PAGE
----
Raising a type of poultry can be rewarding. What if you want to raise a mixed flock? For example, can you raise a turkey with chickens? Read on to know if it’s possible. Find out the pros and cons of adding some turkeys to your coop.
Benefits of Raising Turkeys with Chickens
Caring for turkeys and chickens at the same time is possible. Suppose you’re thinking of adding a new bird group to your flock. You might find the following benefits delightful.
Turkeys can sense predators
Turkeys will loudly gobble when faced with danger. When chickens hear this distressing sound, they will run to a safe place. They might not chase after predators, but they can send loud distress signals. They can be very good at sensing threats.
Turkeys can keep peace within the flock
Turkeys may be bigger than chickens, but they are generally calmer. So, there’s very little chance of fights erupting. These gentle giants also are the peacekeepers in the coop. They can mediate between two chickens and end the fight.
Turkeys can be surrogate mothers
Turkey hens can be great mothers to baby chickens. If you add new chicks to your flock, a mama turkey will care for them. Young chickens can seek warmth and guidance from these wise elder birds.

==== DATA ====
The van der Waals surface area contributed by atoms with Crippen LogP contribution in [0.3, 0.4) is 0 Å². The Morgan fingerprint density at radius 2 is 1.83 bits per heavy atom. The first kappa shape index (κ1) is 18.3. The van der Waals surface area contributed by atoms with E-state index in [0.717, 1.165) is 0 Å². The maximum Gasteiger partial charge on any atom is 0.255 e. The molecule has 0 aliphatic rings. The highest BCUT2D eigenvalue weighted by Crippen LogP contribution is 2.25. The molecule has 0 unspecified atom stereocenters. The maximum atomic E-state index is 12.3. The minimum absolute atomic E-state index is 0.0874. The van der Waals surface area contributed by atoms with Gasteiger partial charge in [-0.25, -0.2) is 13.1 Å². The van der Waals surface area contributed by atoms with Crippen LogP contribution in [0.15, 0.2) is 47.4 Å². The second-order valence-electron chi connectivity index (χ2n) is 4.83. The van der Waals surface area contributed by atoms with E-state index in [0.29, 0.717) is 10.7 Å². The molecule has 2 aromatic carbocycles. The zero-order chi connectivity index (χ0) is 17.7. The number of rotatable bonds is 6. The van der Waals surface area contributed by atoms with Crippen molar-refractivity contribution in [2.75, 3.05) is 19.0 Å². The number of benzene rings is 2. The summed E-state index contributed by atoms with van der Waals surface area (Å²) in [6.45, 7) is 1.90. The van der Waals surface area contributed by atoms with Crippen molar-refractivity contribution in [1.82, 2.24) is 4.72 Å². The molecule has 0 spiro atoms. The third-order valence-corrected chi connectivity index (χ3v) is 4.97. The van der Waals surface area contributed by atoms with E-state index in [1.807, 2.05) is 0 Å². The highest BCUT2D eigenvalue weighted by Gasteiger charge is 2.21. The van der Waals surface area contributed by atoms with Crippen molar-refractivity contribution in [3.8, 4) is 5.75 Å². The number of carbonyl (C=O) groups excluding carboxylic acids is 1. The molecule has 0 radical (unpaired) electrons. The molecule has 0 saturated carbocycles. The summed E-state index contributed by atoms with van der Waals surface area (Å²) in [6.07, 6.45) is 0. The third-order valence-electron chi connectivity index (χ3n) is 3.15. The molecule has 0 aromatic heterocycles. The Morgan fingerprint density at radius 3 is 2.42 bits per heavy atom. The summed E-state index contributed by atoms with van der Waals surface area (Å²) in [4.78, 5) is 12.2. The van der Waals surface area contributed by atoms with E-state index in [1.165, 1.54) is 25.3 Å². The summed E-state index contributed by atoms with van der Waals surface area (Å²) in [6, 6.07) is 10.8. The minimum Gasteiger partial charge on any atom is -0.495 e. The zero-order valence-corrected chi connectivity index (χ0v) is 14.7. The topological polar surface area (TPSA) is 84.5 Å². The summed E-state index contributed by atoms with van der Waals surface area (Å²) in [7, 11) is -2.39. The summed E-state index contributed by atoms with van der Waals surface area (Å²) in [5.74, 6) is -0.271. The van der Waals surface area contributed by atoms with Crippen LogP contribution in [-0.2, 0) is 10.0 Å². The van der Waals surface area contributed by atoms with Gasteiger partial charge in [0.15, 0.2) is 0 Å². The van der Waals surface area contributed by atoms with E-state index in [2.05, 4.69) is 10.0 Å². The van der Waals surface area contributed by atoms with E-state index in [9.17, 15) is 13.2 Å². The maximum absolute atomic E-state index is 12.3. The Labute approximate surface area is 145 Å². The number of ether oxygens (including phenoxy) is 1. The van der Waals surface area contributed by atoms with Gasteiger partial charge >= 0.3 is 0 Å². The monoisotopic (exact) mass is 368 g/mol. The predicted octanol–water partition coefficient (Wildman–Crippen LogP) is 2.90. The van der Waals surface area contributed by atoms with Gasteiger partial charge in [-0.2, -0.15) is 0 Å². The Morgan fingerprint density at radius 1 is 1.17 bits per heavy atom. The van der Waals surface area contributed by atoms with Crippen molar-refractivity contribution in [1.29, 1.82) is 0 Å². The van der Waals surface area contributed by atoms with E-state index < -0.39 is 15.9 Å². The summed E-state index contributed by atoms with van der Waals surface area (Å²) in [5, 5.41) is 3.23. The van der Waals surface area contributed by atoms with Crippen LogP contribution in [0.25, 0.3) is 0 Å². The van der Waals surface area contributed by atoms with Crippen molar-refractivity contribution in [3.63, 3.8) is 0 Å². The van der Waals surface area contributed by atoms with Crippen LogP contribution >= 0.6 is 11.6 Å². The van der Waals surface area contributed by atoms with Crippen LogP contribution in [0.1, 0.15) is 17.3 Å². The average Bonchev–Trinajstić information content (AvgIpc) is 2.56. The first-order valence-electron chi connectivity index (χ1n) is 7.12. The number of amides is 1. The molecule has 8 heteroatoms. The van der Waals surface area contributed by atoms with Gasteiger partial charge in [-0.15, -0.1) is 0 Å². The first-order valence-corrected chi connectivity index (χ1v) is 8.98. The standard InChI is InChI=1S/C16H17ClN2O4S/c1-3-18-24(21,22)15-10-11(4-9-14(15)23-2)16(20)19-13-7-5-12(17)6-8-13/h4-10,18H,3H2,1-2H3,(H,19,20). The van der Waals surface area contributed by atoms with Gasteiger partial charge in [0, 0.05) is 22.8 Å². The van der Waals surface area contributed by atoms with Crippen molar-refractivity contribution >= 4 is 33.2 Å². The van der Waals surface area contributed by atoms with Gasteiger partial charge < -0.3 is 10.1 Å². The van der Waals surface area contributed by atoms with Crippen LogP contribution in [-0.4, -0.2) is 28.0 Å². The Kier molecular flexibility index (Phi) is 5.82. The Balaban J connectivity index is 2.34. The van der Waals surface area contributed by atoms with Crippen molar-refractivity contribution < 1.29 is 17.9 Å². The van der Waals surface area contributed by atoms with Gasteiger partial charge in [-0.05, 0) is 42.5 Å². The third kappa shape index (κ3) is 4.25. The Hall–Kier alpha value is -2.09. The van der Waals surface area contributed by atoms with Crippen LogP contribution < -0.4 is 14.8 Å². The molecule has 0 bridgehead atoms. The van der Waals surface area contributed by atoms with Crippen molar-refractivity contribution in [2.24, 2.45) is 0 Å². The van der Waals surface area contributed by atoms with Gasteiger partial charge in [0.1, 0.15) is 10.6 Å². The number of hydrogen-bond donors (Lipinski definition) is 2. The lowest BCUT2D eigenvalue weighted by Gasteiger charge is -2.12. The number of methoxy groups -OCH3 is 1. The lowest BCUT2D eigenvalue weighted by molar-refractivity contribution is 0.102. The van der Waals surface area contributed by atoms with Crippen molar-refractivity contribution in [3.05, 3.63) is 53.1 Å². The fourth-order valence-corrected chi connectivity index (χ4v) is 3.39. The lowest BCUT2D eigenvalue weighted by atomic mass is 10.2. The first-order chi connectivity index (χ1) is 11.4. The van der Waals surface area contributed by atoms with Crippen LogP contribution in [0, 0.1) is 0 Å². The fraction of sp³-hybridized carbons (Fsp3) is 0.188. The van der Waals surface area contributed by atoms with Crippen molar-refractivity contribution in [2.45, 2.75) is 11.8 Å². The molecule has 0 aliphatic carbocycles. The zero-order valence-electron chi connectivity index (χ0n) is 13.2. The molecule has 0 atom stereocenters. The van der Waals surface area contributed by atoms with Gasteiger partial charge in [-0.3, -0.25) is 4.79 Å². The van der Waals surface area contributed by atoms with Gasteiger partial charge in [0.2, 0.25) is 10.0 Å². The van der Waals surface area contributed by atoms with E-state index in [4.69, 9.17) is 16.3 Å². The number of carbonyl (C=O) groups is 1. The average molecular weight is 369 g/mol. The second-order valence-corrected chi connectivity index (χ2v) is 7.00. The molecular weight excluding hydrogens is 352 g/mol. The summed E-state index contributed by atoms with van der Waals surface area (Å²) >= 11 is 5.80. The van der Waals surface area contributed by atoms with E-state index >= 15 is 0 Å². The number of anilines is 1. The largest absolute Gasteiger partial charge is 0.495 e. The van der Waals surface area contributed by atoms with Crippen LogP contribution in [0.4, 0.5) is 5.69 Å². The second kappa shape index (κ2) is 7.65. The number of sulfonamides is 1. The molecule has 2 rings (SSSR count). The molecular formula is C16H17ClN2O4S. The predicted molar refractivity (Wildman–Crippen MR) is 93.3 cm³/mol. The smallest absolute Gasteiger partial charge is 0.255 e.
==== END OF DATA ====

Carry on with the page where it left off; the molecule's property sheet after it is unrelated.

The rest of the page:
Turkeys can provide diversity in meat and eggs
Adding another flock of birds means you’ll have twice as many eggs and meat. It adds diversity to your harvests. It would be nice to have turkey and chicken meat for sale or personal use.
Turkeys can socialize with chickens
Interestingly, chickens can live harmoniously with turkeys. These birds are known to be social animals. Additionally, they love being part of a big flock. Turkeys may seem intimidating. But they rarely get into a fight with other birds. It’s good to know that peaceful coexistence is possible.
A farmer shares her experiences raising a mixed flock in this video.
Risks of Raising Turkeys with Chickens
Turkeys and chickens are highly compatible. Raising them together is possible, but there are risks involved. It’s best to consider the following downsides before pursuing a mixed flock.
Most veterinarians recommend against keeping a mixed flock because of blackhead disease. It is the riskiest factor affecting turkeys and chickens in the same area.
This disease affecting turkeys comes from a parasite. Typically, it kills 80% to 100% of infected birds. It spreads through contaminated feces, food, water, worms, or direct contact with other sick birds.
The parasite can survive for up to three years underground. There is always a threat that the disease will resurface anytime. Suppose there is no direct contact between healthy and infected birds. There is still a chance for the infection to spread through their environment.
Chickens are also prone to blackhead disease but less likely to exhibit symptoms. They usually suffer a minor illness and survive. However, they can still spread it to turkeys. Turkeys are more susceptible to the disease. They have a low survival rate against Blackhead disease.
Here is a video that discusses blackhead disease in turkeys and chickens.